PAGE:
Anoma Pieris has produced yet another book, this time with the prestigious Taylor & Francis imprint. In hardback it runs to 236 pages and has line drawings, tables and 35 illustrations — so it is expensive: Aus $ 216.88
Category Archives: women in ethnic conflcits
Cassie Tongue in Time-Out, 16 January 2019, where the title is “Counting and Cracking review” ….. with Brett Boardman’s PICs …. and highlighting added
It’s only January, but we have an early contender for the best play of the year in Counting and Cracking. And we certainly won’t see another play like it any time soon. Set in a recursion of town halls – a Sri Lankan-style one built inside Sydney’s landmark Town Hall – Counting and Cracking takes place in both Colombo and Sydney, in the 1970s and 2004, and always keeps one foot in each world; as we are about to see, the past and present are not so easily separated.
An INVITATION to a Writing Event with a Title that is Right
Talk, Tea & Book Launch Wednesday January 16th …. 3- 5 pm Jetwing Lighthouse
The first Galle Literary Festival was launched in 2007 amid the chaos of the Civil War. Despite the bitterness of that war, the festival projected the country onto the arts stage as a serious global literary force and attracted many big literary heroes from around the world, which it continues to do, up to this day, where the tenth anniversary is going to be the most exciting festival yet. There is no better location for it to be held in and around the Galle Fort, a UNESCO world heritage site and modern bastion of protection, both physically as in the tsunami of 2004 and ideologically, for all kinds of people from all kinds of religious backgrounds, all working together for the good of the fort, its people and its visitors.
Suvendrini Kanagasabai Perera, in Island, 26 December 2018, where the title reads “In the thick of it: Anne Abayasekara, Unfaltering Witness. Review of book – ‘Telling It Like It Is’ … emphasis via highlights below being the work of The Editor, Thuppahi
Reflecting on her life at an address to the Rotary Club in 2012, Anne Abayasekara made a telling comparison between the life of the creative writer and what she described as her own “enduring love affair with journalism”: “The distinctive feature about journalism … is that in writing for newspapers, you don’t sit in solitude, but have to be out on the street, in the thick of people and events.”
Anne Abayasekara spent over 65 years in the thick of it, thoroughly enmeshed in a world she relished and clearly loved, but nonetheless viewed with great clarity. Her extraordinary career spans Independence in 1948 (she attended the festivities as a young reporter for the fashion pages), the three grim decades of the war and the unpromising peace that has succeeded it. Through it all, she held up a mirror to the society she loved, bearing witness to its atrocities and most egregious failures, as to its small acts of grace and moments of beauty. This carefully distilled selection of her writings provides an important snapshot of this period. At the same time, emerging from its pages is a picture of the writer herself: a spirited, large-hearted, deeply humane woman, characterised, above all, by a rare, sustained courage. Continue reading →
Iselin Frydenlund, ….. which reached me via the University of Adelaide circuit and where the title is “Tamil Militancy in Sri Lanka and the Role of Religion”. It is presented here against the wishes of the author, with a change of title, modifications in the hyphenation style, the addition of illustrative photographs from my own stock and the use of coloured highlighting to mark significant passages….. The Editor, Thuppahi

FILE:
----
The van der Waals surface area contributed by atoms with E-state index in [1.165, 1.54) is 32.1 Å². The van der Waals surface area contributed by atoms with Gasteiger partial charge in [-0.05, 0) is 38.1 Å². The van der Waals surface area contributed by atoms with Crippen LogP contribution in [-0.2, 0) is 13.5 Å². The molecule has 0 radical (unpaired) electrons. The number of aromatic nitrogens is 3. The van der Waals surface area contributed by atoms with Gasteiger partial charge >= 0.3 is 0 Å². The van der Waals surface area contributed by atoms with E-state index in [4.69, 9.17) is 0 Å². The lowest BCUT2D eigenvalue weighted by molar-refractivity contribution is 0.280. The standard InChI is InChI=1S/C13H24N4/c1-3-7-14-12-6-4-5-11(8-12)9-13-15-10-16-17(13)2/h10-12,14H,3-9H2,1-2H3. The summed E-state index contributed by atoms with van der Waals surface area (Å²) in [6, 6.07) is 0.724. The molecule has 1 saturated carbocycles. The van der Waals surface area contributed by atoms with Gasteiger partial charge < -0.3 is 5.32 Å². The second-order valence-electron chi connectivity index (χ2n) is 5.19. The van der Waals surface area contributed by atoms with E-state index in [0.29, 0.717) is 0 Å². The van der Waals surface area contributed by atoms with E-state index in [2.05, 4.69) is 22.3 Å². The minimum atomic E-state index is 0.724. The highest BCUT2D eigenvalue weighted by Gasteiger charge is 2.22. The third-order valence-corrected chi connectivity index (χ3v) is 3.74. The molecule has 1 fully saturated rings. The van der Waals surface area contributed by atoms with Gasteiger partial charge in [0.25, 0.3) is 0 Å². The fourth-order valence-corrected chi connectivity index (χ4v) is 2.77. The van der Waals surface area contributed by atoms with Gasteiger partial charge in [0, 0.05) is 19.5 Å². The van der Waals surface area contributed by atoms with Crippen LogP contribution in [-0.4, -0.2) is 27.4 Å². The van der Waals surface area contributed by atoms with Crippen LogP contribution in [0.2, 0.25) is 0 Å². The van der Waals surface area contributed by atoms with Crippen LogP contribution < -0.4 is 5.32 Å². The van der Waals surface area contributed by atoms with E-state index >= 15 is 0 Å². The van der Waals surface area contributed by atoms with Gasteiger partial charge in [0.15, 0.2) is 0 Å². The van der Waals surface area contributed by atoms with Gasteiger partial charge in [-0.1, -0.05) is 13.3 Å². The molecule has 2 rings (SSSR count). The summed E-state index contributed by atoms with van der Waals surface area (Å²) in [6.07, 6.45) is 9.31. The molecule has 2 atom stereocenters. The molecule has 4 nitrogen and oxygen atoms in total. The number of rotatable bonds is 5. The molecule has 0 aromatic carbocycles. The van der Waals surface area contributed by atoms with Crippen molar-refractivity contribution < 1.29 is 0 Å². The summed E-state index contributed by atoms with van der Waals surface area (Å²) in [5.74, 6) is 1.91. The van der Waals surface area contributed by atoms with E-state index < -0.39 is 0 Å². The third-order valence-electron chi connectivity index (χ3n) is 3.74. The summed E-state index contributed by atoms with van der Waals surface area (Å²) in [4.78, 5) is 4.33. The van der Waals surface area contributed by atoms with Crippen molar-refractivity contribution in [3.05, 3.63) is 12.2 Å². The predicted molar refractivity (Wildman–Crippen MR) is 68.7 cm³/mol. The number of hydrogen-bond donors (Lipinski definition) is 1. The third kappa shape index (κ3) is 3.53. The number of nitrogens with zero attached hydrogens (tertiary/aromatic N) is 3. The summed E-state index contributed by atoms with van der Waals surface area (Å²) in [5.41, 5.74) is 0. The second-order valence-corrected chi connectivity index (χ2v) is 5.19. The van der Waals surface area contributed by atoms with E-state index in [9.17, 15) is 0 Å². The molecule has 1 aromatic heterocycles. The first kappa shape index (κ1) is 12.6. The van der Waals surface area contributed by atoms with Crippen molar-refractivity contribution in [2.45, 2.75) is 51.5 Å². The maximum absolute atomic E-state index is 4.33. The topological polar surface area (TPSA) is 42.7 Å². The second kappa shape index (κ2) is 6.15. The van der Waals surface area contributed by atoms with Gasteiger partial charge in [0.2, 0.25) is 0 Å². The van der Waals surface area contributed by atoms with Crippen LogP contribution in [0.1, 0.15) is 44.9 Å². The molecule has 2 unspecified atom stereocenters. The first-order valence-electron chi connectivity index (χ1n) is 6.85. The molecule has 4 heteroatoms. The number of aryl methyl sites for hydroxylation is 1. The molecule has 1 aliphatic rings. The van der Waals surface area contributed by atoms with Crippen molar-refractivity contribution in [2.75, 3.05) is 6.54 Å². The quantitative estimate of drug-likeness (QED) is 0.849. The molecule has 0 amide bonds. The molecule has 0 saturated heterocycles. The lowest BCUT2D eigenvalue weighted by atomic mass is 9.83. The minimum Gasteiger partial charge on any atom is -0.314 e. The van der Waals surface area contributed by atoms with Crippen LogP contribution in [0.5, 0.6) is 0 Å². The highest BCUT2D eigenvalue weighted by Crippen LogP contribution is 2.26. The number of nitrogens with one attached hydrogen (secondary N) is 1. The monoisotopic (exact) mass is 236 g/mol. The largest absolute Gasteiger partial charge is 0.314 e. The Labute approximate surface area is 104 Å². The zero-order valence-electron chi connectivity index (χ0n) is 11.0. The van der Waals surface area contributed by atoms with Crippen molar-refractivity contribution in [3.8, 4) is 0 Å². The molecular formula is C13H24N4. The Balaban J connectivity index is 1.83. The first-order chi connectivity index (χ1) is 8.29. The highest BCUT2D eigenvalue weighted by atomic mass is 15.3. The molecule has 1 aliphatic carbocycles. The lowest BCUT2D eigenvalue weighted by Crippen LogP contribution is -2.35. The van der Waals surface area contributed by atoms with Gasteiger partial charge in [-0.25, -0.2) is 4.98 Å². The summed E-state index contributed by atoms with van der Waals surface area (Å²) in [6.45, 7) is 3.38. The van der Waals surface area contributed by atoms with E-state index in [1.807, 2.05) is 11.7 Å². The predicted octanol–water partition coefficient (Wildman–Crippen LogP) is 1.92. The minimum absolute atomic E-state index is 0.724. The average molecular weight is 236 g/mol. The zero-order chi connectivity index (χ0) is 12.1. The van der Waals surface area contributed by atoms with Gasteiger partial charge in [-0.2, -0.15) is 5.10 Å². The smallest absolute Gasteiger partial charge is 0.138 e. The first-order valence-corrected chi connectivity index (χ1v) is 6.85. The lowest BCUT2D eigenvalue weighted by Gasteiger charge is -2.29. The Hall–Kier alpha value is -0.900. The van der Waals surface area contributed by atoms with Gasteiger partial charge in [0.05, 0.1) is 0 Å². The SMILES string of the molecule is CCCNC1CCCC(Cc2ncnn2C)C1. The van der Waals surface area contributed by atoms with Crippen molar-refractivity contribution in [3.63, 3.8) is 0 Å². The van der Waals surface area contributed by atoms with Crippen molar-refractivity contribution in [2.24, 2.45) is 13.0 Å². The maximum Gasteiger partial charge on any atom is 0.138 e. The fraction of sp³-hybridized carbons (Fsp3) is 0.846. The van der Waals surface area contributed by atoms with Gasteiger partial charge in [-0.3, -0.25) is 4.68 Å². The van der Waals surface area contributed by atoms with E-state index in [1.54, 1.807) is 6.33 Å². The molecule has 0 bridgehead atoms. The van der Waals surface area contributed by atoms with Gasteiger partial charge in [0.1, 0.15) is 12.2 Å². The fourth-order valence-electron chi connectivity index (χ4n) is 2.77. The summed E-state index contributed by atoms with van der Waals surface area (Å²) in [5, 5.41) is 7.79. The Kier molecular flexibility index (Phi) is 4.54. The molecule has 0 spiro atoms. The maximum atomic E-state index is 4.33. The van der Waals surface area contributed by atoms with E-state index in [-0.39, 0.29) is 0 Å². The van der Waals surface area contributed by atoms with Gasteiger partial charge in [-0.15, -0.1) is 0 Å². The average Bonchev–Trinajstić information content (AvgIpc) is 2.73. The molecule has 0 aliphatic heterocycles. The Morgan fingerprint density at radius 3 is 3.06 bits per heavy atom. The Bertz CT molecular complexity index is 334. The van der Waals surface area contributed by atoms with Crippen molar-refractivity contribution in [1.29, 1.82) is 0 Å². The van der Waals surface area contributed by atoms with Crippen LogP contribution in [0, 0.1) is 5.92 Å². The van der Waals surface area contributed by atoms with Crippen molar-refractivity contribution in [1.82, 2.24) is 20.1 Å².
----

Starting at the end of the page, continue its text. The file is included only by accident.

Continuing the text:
From the late 1970s to its defeat by the Government of Sri Lanka in 2009, the Liberation Tigers of Tamil Eelam (LTTE) fought for Tamil independence in Sri Lanka. The ultimate aim of what was often considered to be one of the world‘s most disciplined and efficient insurgency groups was to create an independent Tamil homeland (which they called Tamil Eelam) in the northern and eastern parts of the island. The LTTE based itself on a unique mix of Tamil nationalist, socialist, and feminist visions of a new future for the marginalized Tamil communities of Sri Lanka.
Pushpendra Albe, in Cricket Age, 10 November 2018 where the title is “Murali Helps All Communities Alike, So Who Can Complain?”
As a cricketer, Muttiah Muralitharan has been regarded as the greatest spinnerof all time. As a cricketer, his journey to become the living legend of the game by overcoming all the hurdles and controversies, was nothing sort of a spectacular fairy tale.
However, there is another side of Murali, which has turned out equally admirable. As a philanthropist, through his NGO Foundation Of Goodness (FOG), Murali have brought change in the millions of the Sri Lankans, irrespective of their caste, background or religion. Murali’s journey as a philanthropist in last one decade has transformed Sri Lanka’s poor communities and has opened the whole new world for the younger generations. With his manager and founder trustee of FOG Kushil Gunasekera, Murali has become a symbol of peace, harmony and has uplifted millions of lives. Those Tamil leaders, who are questioning Murali’s contribution to the community, must see the ground reality of bowling legend philanthropic achievements, before pointing fingers towards him!
With Tamara Kunanayakam what you see and hear is what you get: no subterfuges, straight-talking without frills or obscurantisms. Seeking to explore the events in Geneva from 2011 when she was our Permanent Representative there for a short spell, I met her in her rented home in Battaramulla in June 2016 in the convivial presence of her French husband and their dog Hombrito.